Thursday, 22 October 2009

Investigation: Swine Flu Numbers Inflated

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Most people who were diagnosed with probable or presumed swine flu in the last few months likely did not actually have it, a CBS investigation published Wednesday revealed.

According to the three-month study involving states’ data, only a small fraction of the collected specimens believed most likely to be swine flu actually tested positive for the H1N1 virus. In Georgia and California, only two percent of the tests were positive for swine flu. In Florida, it was 17 percent. But in Alaska, just one percent was really H1N1.

“Many states were specifically testing patients deemed to be most likely to have H1N1 flu, based on symptoms and risk factors, such as travel to Mexico,” wrote CBS’ Sharyl Attkisson in the report, entitled "Swine Flu Cases Overestimated? CBS News Exclusive: Study Of State Results Finds H1N1 Not As Prevalent As Feared."

Against the advice of some public health officials, the U.S. Centers for Disease Control and Prevention (CDC) suggested that states stop tracking and testing for the H1N1 influenza virus in July, arguing that it was a waste of resources since the government had already confirmed there was a “pandemic.” It did not seek input from the states themselves, claiming that “there was not enough time,” according to CBS. But now, official estimates are being called into doubt. 

The CDC refused to release the data that had already been collected from states and e-mail communications regarding the decision to advise against testing, even two months after a Freedom of Information Act request by CBS. It also refused to comment for the investigation. But the news outlet managed to contact all 50 states and get their information.

“The results reveal a pattern that surprised a number of health care professionals we consulted,” the report said. It claims that since most cases of swine flu are now diagnosed based on risk factors and symptoms, the “epidemic” may be exaggerated. The vast majority of cases flagged as probable H1N1 did not even test positive for any influenza at all, according to the states’ data.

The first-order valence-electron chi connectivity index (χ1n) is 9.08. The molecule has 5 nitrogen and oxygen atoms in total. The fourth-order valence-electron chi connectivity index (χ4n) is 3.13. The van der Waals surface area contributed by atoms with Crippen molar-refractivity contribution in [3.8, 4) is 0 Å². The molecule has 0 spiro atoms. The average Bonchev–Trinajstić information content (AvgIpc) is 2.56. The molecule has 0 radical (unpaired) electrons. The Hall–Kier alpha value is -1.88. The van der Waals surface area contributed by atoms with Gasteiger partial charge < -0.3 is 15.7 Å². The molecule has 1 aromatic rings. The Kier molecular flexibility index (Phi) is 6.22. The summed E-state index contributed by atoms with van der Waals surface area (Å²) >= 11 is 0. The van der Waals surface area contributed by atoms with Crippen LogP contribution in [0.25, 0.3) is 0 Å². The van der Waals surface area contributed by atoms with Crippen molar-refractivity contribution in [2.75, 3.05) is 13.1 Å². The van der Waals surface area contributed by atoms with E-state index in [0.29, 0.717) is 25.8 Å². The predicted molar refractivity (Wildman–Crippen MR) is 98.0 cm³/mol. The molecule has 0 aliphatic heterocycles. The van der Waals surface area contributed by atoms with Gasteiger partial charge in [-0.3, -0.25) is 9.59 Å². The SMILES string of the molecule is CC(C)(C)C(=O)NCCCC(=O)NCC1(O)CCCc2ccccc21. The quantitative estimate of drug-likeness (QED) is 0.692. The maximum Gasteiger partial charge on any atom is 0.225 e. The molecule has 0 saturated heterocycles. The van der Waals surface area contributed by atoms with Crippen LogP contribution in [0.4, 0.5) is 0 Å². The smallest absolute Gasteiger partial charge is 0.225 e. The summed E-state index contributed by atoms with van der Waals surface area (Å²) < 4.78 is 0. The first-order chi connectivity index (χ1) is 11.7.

“With CDC's fallback position, there are so many uncertainties with who's being counted, it's hard to know how much we're seeing is due to H1N1 flu rather than a mix of influenza diseases generally,” said California’s Acting Chief of Emergency Preparedness and Response Dr. Bela Matayas. Matayas noted that California continues to track swine flu cases and perform laboratory tests. “We can tell that apart but they can't."

Wall Street Journal reporter Alicia Mundy was interviewed on CBS’ "Washington Unplugged." She noted that the former head of the National Institutes of Health was very concerned about the “guesstimating” that was going on with swine flu case numbers, and that there were some serious implications. “The trouble is, right now, if everybody thinks they have swine flu, the use of the medicines out there, the vaccine, the use of the Purell hand sanitizer, which could backfire and make your bacteria resistant to that — all that could become an issue of overuse," she said. 

Another potential issue arising from this situation is that people who thought they were now immune because they had already contracted the swine flu may now reconsider exposing themselves to the risks of taking a vaccine. It also means people could potentially be taking unnecessary medications.

Government spokespeople are telling the public that owing to these facts, everybody should still take a vaccine regardless of whether they thought they had swine flu or not. What it likely means is that the government was trying to hype the alleged numbers of swine flu cases, and now has been exposed.

The World Health Organization claims there have been less then 5,000 deaths worldwide that were linked to the swine flu. By comparison, about one million die each year from malaria, and 36,000 people die annually from complications linked to the seasonal flu, according to the CDC. But if the CDC cannot accurately determine the actual or even approximate number of H1N1 infections, it hardly seems reasonable to unconstitutionally send out battalions of employees to try to persuade the public to undergo poorly tested medical procedures.

Healthcare decisions should be made by individuals, families, and their healthcare providers — without government prodding, scaremongering, or mandates. If the government wishes to maintain a CDC or even a Department of Health and Human Services, it should amend the Constitution appropriately. In the meantime, it should stop misleading the public.